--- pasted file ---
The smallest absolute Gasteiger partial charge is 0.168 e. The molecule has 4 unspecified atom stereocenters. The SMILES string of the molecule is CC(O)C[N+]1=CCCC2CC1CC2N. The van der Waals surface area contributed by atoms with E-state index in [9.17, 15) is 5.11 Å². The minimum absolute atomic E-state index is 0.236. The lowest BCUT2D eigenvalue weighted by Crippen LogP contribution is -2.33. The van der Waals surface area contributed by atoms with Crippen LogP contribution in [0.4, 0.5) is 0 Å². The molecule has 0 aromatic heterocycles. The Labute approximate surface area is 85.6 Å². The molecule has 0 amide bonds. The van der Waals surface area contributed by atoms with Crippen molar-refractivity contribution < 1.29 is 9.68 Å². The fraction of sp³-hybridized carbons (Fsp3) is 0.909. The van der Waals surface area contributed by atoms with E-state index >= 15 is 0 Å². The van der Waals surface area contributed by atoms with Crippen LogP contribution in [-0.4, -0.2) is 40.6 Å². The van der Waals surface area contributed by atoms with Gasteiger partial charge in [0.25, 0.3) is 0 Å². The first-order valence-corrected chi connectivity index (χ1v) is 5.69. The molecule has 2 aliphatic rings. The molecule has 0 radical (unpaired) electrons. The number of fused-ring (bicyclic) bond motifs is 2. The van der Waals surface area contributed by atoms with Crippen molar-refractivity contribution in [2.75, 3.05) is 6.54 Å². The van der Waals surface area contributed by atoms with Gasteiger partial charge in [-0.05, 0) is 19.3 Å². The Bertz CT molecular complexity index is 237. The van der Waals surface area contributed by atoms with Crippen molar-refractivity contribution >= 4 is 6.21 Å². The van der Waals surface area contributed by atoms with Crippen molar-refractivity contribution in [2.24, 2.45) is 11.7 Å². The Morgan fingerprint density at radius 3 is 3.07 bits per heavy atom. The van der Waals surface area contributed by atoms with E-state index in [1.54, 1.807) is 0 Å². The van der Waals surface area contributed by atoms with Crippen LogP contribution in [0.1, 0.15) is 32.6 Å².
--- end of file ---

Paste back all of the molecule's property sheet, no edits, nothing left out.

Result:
The smallest absolute Gasteiger partial charge is 0.168 e. The molecule has 4 unspecified atom stereocenters. The SMILES string of the molecule is CC(O)C[N+]1=CCCC2CC1CC2N. The van der Waals surface area contributed by atoms with E-state index in [9.17, 15) is 5.11 Å². The minimum absolute atomic E-state index is 0.236. The lowest BCUT2D eigenvalue weighted by Crippen LogP contribution is -2.33. The van der Waals surface area contributed by atoms with Crippen LogP contribution in [0.4, 0.5) is 0 Å². The molecule has 0 aromatic heterocycles. The Labute approximate surface area is 85.6 Å². The molecule has 0 amide bonds. The van der Waals surface area contributed by atoms with Crippen molar-refractivity contribution < 1.29 is 9.68 Å². The fraction of sp³-hybridized carbons (Fsp3) is 0.909. The van der Waals surface area contributed by atoms with E-state index >= 15 is 0 Å². The van der Waals surface area contributed by atoms with Crippen LogP contribution in [-0.4, -0.2) is 40.6 Å². The van der Waals surface area contributed by atoms with Gasteiger partial charge in [0.25, 0.3) is 0 Å². The first-order valence-corrected chi connectivity index (χ1v) is 5.69. The molecule has 2 aliphatic rings. The molecule has 0 radical (unpaired) electrons. The number of fused-ring (bicyclic) bond motifs is 2. The van der Waals surface area contributed by atoms with Crippen molar-refractivity contribution in [2.75, 3.05) is 6.54 Å². The van der Waals surface area contributed by atoms with Gasteiger partial charge in [-0.05, 0) is 19.3 Å². The Bertz CT molecular complexity index is 237. The van der Waals surface area contributed by atoms with Crippen molar-refractivity contribution >= 4 is 6.21 Å². The van der Waals surface area contributed by atoms with Crippen molar-refractivity contribution in [2.24, 2.45) is 11.7 Å². The Morgan fingerprint density at radius 3 is 3.07 bits per heavy atom. The van der Waals surface area contributed by atoms with E-state index in [1.54, 1.807) is 0 Å². The van der Waals surface area contributed by atoms with Crippen LogP contribution in [0.1, 0.15) is 32.6 Å².